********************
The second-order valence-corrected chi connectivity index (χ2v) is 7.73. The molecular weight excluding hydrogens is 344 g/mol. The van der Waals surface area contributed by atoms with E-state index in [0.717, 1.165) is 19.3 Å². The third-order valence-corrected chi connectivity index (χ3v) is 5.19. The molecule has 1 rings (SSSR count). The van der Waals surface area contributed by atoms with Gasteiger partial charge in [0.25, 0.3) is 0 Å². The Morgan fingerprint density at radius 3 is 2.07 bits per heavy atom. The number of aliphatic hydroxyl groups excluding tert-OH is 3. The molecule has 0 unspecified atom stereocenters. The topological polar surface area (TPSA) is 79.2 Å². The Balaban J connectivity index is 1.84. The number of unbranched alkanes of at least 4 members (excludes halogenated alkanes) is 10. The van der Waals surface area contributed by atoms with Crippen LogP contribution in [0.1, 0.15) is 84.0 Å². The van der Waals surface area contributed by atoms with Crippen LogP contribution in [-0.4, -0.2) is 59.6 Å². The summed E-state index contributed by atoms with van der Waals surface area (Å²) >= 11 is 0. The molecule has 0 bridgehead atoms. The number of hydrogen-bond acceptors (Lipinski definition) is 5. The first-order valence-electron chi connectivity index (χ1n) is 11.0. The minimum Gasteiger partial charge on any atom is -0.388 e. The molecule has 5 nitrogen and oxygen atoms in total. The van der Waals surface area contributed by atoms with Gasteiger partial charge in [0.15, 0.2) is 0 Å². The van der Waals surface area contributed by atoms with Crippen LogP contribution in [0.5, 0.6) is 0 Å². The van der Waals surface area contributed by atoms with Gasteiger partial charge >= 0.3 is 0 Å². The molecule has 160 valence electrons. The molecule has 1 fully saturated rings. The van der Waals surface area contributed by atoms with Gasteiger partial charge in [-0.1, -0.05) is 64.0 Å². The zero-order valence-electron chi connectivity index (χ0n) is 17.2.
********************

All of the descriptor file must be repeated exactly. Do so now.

The second-order valence-corrected chi connectivity index (χ2v) is 7.73. The molecular weight excluding hydrogens is 344 g/mol. The van der Waals surface area contributed by atoms with E-state index in [0.717, 1.165) is 19.3 Å². The third-order valence-corrected chi connectivity index (χ3v) is 5.19. The molecule has 1 rings (SSSR count). The van der Waals surface area contributed by atoms with Gasteiger partial charge in [0.25, 0.3) is 0 Å². The Morgan fingerprint density at radius 3 is 2.07 bits per heavy atom. The number of aliphatic hydroxyl groups excluding tert-OH is 3. The molecule has 0 unspecified atom stereocenters. The topological polar surface area (TPSA) is 79.2 Å². The Balaban J connectivity index is 1.84. The number of unbranched alkanes of at least 4 members (excludes halogenated alkanes) is 10. The van der Waals surface area contributed by atoms with Crippen LogP contribution in [0.1, 0.15) is 84.0 Å². The van der Waals surface area contributed by atoms with Crippen LogP contribution in [-0.4, -0.2) is 59.6 Å². The summed E-state index contributed by atoms with van der Waals surface area (Å²) >= 11 is 0. The molecule has 0 bridgehead atoms. The number of hydrogen-bond acceptors (Lipinski definition) is 5. The first-order valence-electron chi connectivity index (χ1n) is 11.0. The minimum Gasteiger partial charge on any atom is -0.388 e. The molecule has 5 nitrogen and oxygen atoms in total. The van der Waals surface area contributed by atoms with Gasteiger partial charge in [0.15, 0.2) is 0 Å². The van der Waals surface area contributed by atoms with Crippen LogP contribution in [0.5, 0.6) is 0 Å². The van der Waals surface area contributed by atoms with Gasteiger partial charge >= 0.3 is 0 Å². The molecule has 160 valence electrons. The molecule has 1 fully saturated rings. The van der Waals surface area contributed by atoms with Gasteiger partial charge in [-0.1, -0.05) is 64.0 Å². The zero-order valence-electron chi connectivity index (χ0n) is 17.2.